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Highway Functional Classification: Concepts, Criteria and Procedures iv LIST OF TABLES Table 2 -1: Relationship between Functional Classification and Travel Characteristics .. 11 Table 3 -1: Characteristics of Urban and Rural Arterials . 15 Table 3 -2: Characteristics of Urban and Rural Minor Arterials 16 Table 3 -3: Characteristics of Majo r and Minor Collectors (Urban and Rural) 17 Table 3 -4: Characteristics of Urban and Rural Local Roads 18 Table 3 -5: VMT and Mileage Guidelines by Functional Classifications – Arterials .. 22 Table 3 -6: VMT and Mileage Guidelines by Functional Classifications Œ Collectors and Locals .. 23 Table 4 -1: Example Massaschusetts Roadway Functional Classification Table ..38 Table 4 -2: Key Milestones for Development and Submittal of the Functional Classification Network .. 39 Table 5 -1: Oregon DOT™s Classification System . 45 Table 6 -1: US Census Bureau Urban Area Types Defined by Population Range 51 Table 6 -2: FHWA Urban Area Types Def ined by Population Range . 51 Table 6 -3: Key Milestones for Development and Submittal of Adjusted Urban Area Boundaries 62 Table 6 -4: Geospatial Database Required Attributes . 62 LIST OF FIGURES Figure 1 -1: Principal Arterial – Other Freeways & Expressways .. 2 Figure 1 -2: HOV Lane on Interstate 95 in Woodbridge, VA . 3 Figure 1 -3: Other Principal Arterial in California . 3 Figure 2 -1: Aerial View of the Eisenhower (and Johnson) Tunnels along I -70, west of Denver, CO . 5 Figure 2 -2: View from Inside the Eisenhower Tunnel .. 5 Figure 2 -3: Aerial View of Eisenhower Court, North Platte, NE . 5 Figure 2 -4: Aerial View of Eisenhower Street in Carrolton, TX 6 Figure 2 -5: Illustration of Access -Mobility Dynamic 6 Figure 2 -6: Collector Example .. 7 Figure 2 -7: Example of Access Points .. 7 Figure 2 -8: Functional Classification Map of Giddings, TX and Surrounding Unincorporated Territory . 10 Figure 2 -9: Schematic Illustrating the Concept of Continuity .. 12 Figure 2 -10: Example of an Exception to the Connectivity Guidelines, Wings Neck Road, Bourne, MA . 12 Figure 2 -11: Example of an Interstate Spur Terminating at a City Street in Holyoke, MA .. 13 Figure 3 -1: Example of Interstate .. 14 Figure 3 -2: Example of Other Principal Arterial 15 Figure 3 -3: Example of Urban Minor Arterial . 15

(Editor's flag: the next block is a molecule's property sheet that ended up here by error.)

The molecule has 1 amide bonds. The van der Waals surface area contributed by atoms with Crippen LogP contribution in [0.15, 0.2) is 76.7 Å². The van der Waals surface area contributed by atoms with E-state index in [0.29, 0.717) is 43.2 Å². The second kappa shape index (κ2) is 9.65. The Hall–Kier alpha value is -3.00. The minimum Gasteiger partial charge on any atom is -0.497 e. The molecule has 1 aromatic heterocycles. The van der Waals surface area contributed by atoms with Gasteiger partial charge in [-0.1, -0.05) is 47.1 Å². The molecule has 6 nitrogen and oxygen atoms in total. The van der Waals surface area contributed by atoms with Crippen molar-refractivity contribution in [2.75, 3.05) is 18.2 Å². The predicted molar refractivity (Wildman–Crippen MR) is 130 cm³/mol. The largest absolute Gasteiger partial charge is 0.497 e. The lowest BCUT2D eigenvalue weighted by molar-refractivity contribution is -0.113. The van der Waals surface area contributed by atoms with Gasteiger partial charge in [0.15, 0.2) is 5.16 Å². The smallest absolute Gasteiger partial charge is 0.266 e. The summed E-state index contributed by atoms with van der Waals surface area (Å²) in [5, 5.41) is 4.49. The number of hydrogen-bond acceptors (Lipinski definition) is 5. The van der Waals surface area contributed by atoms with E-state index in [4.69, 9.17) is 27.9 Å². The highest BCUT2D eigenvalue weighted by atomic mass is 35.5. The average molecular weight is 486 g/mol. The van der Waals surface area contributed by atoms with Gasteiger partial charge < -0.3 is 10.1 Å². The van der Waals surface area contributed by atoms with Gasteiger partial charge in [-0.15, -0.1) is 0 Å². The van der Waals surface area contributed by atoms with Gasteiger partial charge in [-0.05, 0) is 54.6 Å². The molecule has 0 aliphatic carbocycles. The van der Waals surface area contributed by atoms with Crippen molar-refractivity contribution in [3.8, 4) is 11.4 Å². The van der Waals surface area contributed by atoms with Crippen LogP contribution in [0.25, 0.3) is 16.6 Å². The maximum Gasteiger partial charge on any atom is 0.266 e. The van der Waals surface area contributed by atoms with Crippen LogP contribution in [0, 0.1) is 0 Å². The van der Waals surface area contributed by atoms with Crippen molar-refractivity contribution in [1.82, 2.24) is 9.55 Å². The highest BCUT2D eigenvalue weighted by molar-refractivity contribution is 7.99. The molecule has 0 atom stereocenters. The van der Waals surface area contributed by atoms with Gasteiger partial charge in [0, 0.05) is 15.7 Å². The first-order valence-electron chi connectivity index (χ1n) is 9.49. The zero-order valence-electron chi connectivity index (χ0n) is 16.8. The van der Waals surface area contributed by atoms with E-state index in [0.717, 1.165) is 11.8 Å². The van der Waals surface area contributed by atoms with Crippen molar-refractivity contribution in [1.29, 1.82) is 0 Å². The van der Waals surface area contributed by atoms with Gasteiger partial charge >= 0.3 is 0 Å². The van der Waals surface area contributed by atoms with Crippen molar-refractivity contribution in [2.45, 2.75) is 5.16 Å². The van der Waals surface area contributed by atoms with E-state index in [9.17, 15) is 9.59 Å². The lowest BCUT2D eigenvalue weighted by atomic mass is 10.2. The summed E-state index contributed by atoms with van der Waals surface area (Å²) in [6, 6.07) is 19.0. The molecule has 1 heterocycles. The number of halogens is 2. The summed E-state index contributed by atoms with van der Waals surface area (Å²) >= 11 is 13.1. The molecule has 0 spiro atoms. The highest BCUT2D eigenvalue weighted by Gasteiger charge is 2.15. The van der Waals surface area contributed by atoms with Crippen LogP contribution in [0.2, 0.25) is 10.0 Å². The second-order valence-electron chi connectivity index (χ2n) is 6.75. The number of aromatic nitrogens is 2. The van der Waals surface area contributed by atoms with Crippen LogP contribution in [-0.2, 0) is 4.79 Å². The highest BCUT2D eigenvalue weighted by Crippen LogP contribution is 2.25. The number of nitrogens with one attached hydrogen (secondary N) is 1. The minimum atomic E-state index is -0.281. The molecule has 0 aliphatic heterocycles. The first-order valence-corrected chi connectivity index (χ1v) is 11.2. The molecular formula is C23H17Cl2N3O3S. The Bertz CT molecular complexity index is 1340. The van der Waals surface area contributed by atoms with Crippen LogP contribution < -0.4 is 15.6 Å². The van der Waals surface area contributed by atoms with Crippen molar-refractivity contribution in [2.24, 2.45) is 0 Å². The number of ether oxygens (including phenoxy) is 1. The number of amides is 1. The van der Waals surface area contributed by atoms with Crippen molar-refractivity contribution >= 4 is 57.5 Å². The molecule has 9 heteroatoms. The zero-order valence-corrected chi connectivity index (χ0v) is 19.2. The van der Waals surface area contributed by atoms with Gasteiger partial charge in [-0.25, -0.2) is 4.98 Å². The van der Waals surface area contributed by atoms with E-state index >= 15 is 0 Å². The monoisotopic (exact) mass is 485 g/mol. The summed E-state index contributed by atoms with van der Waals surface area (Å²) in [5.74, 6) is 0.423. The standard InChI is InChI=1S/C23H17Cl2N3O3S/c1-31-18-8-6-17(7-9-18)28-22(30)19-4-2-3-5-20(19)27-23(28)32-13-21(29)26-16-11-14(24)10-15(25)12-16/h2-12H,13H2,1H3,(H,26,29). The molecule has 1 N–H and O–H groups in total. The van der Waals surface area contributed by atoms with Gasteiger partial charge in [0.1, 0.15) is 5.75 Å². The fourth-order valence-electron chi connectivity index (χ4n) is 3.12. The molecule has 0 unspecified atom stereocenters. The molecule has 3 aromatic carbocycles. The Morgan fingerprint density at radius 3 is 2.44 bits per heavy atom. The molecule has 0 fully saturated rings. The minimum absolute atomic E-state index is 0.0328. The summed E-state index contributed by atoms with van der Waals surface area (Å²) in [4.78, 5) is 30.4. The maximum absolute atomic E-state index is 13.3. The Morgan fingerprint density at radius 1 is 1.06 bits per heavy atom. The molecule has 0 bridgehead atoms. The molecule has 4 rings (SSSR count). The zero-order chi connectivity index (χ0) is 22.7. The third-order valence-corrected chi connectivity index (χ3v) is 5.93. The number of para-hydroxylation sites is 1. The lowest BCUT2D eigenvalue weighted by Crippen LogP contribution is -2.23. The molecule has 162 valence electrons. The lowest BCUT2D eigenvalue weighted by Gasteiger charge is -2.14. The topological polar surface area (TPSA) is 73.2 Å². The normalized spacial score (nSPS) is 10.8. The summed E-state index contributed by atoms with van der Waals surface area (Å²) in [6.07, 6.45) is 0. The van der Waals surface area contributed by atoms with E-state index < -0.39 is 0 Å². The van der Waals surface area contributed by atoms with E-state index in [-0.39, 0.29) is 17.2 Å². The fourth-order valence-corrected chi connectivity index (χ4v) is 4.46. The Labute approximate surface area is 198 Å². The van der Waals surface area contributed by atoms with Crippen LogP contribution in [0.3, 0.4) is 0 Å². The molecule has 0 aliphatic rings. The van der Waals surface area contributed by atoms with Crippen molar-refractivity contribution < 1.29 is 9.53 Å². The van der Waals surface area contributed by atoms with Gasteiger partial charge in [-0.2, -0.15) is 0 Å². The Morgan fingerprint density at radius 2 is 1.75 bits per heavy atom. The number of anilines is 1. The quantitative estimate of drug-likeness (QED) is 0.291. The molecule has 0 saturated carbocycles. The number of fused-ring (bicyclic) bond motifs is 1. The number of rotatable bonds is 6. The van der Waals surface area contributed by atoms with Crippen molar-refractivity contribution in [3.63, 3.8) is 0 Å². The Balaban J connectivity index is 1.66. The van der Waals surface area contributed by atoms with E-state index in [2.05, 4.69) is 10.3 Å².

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Highway Functional Classification: Concepts, Criteria and Procedures v Figure 3 -4: Federal Functional Classification Decisi on Tree .. 18 Figure 3 -5: Map of an Urban Area™s Roadway Network . 19 Figure 3 -6: Map of a Rural Area™s Roadway Network .. 19 Figure 3 -7: Worcester, MA Roadway System .. 20 Figure 3 -8: Classification Overlap 21 Figure 4 -1: Minnesota DOT Functional Classification Change Request Form 31 Figure 4 -2: Example of Shifting due to Inconsistency between Tabular Event Data and Geospatial Data . 32 Figure 4 -3 Sample Roadway Color Scheme 33 Figure 4 -4: Good -Practice Timeframe for Functional Classification Updates in Months . 35 Figure 5 -1: fiTable 5.1 Roadway Categoriesfl from the Smart Transportation Guidebook, March 2008 43 Figure 5 -2: Community Arterial Roadway Design Guidelines in Smart Transportation Guidebook . 44 Figure 5 -3: Idaho DOT™s Proposed Redefinition of Functional Street Classifications .. 47 Figure 5 -4: ITE Report: Context Sensitive Solutions in Designing Major U rban Thoroughfares for Walkable Communities . 47 Figure 6 -1: Prototypical Urban and Rural Areas 50 Figure 6 -2: Example of Roadway Coinciding with Adjusted Urban Area .. 53 Figure 6 -3: 2000 Census Urban Cluster and Urbanized Areas (Ohio and Vicinity) 54 Figure 6 -4: Example Original Urban Area .. 55 Figure 6 -5: Example Single Contiguous Area 55 Figure 6 -6: Example Area Expanded to Cover Air Force Base . 56 Figure 6 -7: Example Area Expanded to Include Industrial Area 56 Figure 6 -8: Example Boundary Adjusted to Align with Major Roadway 57 Figure 6 -9: Example Boundary Adjusted for Simplicity 57 Figure 6 -10: Good Practice Level of Procedural Steps for an Urban Boundary Update Process .. 59